Imagery is equally as powerful a driver of your brand as stories and constituents’ testimonies and can be a useful tool in attracting donors, employees, and volunteers. We already know that images provoke emotions in the eye of their beholders.

However, images can, in a more subtle fashion, play a role in presenting the end goal of your organization, inspire those interacting with your brand, and help to differentiate your organization in a crowded room of competitors.

Crafting a brand that represents an organization that is authentic and inclusive has never been more critical; especially for nonprofits in the United States. Not only are people, especially Millennial donors, inundated with advertisements on a daily basis, but they are becoming more desensitized to the pleas for attention.

A Brookings Institution survey, reported by Stanford University, also found the following to be true:

“…about one third of Americans reported having “not too much” or no confidence in charitable organizations, and 70 percent felt that charitable organizations waste “a great deal” or a “fair amount” of money…only 17 percent thought that charities did a “very good job” of being fair in decisions; and only one quarter thought charities did a “very good job” helping people.”

Despite the damage of social advertisements on our attention spans and negative news surrounding the spending of nonprofits over recent years, Deloitte’s 2018 Millennial Survey shows an upward trend in younger generations towards favoring nonprofit and social good organizations.
There are several moving pieces involved in building trust while also motivating your organization’s audiences. However, imagery, while more nuanced, should play a critical role in delivering your mission and vision in today’s visually-oriented society.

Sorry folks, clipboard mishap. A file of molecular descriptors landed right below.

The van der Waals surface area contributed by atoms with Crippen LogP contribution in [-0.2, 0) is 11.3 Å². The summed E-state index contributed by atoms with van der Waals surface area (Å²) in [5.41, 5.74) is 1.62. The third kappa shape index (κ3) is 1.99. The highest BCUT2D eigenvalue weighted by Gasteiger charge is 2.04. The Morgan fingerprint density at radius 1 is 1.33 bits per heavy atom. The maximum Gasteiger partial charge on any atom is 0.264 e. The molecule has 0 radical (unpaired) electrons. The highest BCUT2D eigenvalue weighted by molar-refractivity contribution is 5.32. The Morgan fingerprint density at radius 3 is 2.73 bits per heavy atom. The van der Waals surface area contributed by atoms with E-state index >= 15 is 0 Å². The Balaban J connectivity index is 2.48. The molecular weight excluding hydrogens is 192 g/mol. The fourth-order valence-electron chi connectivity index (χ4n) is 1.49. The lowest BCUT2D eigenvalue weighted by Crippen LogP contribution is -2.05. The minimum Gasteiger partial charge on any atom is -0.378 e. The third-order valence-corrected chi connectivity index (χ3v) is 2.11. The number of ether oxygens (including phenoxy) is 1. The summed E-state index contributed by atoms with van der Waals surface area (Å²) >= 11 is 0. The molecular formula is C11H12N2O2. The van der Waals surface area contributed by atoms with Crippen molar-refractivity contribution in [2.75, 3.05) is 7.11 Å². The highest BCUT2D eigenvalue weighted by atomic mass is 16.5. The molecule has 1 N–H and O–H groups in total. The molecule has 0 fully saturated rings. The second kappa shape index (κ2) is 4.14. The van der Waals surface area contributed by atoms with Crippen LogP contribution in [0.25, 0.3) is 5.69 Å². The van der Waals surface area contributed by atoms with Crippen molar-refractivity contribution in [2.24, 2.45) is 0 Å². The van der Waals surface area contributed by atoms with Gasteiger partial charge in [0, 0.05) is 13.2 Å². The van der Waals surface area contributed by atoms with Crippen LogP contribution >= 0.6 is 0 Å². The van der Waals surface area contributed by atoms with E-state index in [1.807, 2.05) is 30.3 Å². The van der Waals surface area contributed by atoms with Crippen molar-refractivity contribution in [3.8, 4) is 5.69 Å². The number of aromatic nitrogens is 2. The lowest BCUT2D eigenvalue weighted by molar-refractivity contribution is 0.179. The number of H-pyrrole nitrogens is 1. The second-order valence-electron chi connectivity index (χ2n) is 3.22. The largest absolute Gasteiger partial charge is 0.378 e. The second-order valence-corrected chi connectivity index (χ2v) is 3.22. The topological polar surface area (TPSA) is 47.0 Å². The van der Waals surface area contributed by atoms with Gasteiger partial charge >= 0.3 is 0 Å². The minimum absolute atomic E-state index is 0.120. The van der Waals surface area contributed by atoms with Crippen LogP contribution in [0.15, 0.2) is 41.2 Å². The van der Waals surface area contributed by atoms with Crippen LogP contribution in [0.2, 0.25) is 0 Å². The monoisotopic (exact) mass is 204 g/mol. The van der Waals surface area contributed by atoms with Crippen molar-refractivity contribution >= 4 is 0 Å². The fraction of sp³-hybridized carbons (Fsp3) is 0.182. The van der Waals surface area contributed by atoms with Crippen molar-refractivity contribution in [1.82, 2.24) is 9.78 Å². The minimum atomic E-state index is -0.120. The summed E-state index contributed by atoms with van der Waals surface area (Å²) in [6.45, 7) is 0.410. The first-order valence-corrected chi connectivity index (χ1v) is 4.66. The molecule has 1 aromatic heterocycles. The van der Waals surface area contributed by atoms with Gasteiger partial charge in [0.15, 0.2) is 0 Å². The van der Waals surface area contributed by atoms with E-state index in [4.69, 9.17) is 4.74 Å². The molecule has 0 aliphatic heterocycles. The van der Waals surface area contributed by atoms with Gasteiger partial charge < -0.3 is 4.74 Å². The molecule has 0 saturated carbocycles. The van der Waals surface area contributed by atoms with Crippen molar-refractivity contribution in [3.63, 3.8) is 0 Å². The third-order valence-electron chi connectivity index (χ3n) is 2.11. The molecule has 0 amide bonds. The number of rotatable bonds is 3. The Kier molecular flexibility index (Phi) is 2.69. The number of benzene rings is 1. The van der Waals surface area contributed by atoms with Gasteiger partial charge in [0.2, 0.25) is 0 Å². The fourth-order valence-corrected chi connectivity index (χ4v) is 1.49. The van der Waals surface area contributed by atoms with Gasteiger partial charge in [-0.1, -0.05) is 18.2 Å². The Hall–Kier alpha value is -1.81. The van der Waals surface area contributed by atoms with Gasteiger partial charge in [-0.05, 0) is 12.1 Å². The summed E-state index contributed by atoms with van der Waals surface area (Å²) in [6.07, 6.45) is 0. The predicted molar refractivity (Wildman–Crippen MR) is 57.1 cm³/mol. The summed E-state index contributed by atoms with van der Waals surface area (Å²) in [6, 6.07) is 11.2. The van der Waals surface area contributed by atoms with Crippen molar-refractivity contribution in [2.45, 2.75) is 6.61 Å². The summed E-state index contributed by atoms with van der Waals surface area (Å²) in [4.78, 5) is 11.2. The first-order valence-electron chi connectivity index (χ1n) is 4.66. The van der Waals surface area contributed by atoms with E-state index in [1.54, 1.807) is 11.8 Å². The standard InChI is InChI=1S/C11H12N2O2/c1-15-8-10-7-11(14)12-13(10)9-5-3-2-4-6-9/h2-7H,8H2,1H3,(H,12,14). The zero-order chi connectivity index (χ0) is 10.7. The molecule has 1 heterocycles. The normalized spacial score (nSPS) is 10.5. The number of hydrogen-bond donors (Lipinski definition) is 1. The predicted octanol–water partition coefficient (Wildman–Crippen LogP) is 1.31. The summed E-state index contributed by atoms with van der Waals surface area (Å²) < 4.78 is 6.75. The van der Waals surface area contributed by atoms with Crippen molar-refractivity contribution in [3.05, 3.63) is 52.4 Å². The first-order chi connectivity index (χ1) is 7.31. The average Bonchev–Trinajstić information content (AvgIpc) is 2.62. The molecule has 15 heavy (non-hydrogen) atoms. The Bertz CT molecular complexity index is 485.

Diverse imagery for global nonprofits

What is the Right Imagery

Finding images that balance the idea of global diversity, transparency, empathy, strength, and leadership within your space can feel like finding a needle in a haystack. Image searches can be frustratingly time-consuming; what looks effortless and beautiful within a design may evoke the wrong meaning when taken out of context.

Have a conversation about imagery within your organization and include parties from various departments for a broad range of perspectives. Certain images that may conjure sympathy with donors may make your organization’s constituents feel isolated or misrepresented. It’s important to keep in mind, however, that while varied perspectives are valuable to hear, the focus should continue to remain on the organization’s overarching goals over personal opinions. Smaller, designated working groups are more efficient.

Come up with a simple list of requirements that each image needs to pass. Below are common examples of guidelines for selecting images used by a nonprofit organization:

  • Take great care to portray all people in positive light, and focus on featuring outcomes and solutions of your work rather than the oftentimes negative challenges you are working to address.
    • Positivity doesn’t always mean a smiling face. Natural and candid shots should be used as often as possible. Some organizations are fighting debilitating and painful diseases or catastrophic events. Imagery that is superficial in nature can oftentimes undermine a more serious message.
  • Avoid images that fall under the category of “poverty porn” — photography that promotes a sense of guilt or shame in order to rally immediate action.
  • Groups of photos should strive to represent the breadth of the work that you do and demonstrate the geographical, generational, cultural, and social diversity of your work.